These are a few examples of how NGOs are already supporting the partnership and advancing efforts, which will be expanded through the new pledge of support:
• Baltimore: The Conservation Fund is leading a project with NGOs, and federal and state agencies to protect and increase green infrastructure in the Baltimore metropolitan region. Partners are now assessing the use of existing green infrastructure to increase resiliency to coastal storms and other climate change effects, such as sea level rise.
• Bronx River: A public access project on the Bronx River became possible through collaboration of Amtrak, local NGOs, and federal, state, and local agencies. With more than $16 million in funding, a groundbreaking event is slated for spring 2015.
• Harlem River: The Trust for Public Land and Pratt Institute are working with the National Park Service, EPA, New York City and community groups to create a new waterfront greenway along the Bronx side of the Harlem River, connecting the river to neighborhoods. TPL and Pratt are leading a visioning project for a “Green Print” for the waterfront.
• Los Angeles and Washington, D.C.: Federal agencies and local partners have identified funding and support to establish native plant nursery pilot projects in underserved communities in Los Angeles and Washington, D.C. The University of the District of Columbia is providing land and in-house expertise to establish a nursery in D.C. and the National Park Service has committed seed funding and nursery staff support for the Los Angeles site.
• Delaware River Basin: With federal funding, Wilderness Inquiry was able to reach an additional 2,500 underserved youth to paddle urban rivers. Expanding from the Bronx and Anacostia rivers, Wilderness Inquiry was able to include at-risk urban youth throughout the Delaware River Basin. At risk youth paddled the Delaware River, learned about the watershed and their community, and collected water samples for analysis and study.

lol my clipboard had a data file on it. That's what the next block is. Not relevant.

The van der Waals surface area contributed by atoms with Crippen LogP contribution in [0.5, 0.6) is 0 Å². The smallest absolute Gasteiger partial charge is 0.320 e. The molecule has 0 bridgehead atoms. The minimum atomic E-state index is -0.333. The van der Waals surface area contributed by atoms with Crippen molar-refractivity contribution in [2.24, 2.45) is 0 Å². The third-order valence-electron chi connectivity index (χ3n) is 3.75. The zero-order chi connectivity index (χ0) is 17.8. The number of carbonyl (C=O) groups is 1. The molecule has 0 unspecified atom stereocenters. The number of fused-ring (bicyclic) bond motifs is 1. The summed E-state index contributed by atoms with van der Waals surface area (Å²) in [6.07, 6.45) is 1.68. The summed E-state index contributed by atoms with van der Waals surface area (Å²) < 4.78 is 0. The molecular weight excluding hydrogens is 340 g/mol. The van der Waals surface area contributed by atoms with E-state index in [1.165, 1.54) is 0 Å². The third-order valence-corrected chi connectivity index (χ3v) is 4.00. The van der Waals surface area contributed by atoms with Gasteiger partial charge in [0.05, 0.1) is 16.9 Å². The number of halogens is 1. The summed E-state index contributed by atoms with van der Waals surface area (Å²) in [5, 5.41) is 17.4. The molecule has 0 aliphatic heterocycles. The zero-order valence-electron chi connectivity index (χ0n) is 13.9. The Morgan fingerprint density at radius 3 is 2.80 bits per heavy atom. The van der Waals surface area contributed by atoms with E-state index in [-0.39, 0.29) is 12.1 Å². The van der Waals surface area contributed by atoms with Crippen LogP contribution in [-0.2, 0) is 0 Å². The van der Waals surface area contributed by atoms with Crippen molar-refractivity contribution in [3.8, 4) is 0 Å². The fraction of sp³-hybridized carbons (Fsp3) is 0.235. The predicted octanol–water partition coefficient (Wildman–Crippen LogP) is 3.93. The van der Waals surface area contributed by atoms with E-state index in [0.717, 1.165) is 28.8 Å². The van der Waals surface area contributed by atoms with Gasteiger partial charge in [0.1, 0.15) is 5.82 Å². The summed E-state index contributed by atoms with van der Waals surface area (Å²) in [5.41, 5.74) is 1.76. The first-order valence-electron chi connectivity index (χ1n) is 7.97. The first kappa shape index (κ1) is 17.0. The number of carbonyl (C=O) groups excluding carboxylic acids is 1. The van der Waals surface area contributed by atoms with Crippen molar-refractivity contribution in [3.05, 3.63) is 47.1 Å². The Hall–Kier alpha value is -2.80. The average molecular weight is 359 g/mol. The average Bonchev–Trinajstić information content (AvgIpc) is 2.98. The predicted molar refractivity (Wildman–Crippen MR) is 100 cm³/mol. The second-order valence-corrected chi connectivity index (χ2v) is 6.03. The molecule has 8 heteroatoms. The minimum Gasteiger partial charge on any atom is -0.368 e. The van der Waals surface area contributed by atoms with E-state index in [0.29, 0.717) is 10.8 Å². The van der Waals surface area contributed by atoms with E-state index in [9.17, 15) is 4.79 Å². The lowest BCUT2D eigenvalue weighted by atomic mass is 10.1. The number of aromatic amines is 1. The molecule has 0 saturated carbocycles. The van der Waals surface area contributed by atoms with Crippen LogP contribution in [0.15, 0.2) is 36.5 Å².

The 27 NGOs who have pledged support are:
• • Alliance for Community Trees
• • American Forests
• • American Planning Association
• • American Rivers
• • American Society of Landscape Architects
• • Amigos de los Rios
• • Arbor Day Foundation
• • Arkansas Urban Forestry Council
• • City Parks Alliance
• • EarthForce
• • Groundwork USA
• • Izaak Walton League
• • National Association of Clean Water Agencies
• • National Recreation and Park Association
• • National Wildlife Federation
• • River Network
• • SavATree
• • Society of Municipal Arborists
• • The Chesapeake Conservancy
• • The Conservation Fund
• • The Intertwine Alliance
• • The Nature Conservancy
• • The Sierra Club
• • The Trust for Public Land
• • Tree Care Industry Association
• • Wilderness Inquiry
For more information visit www.urbanwaters.gov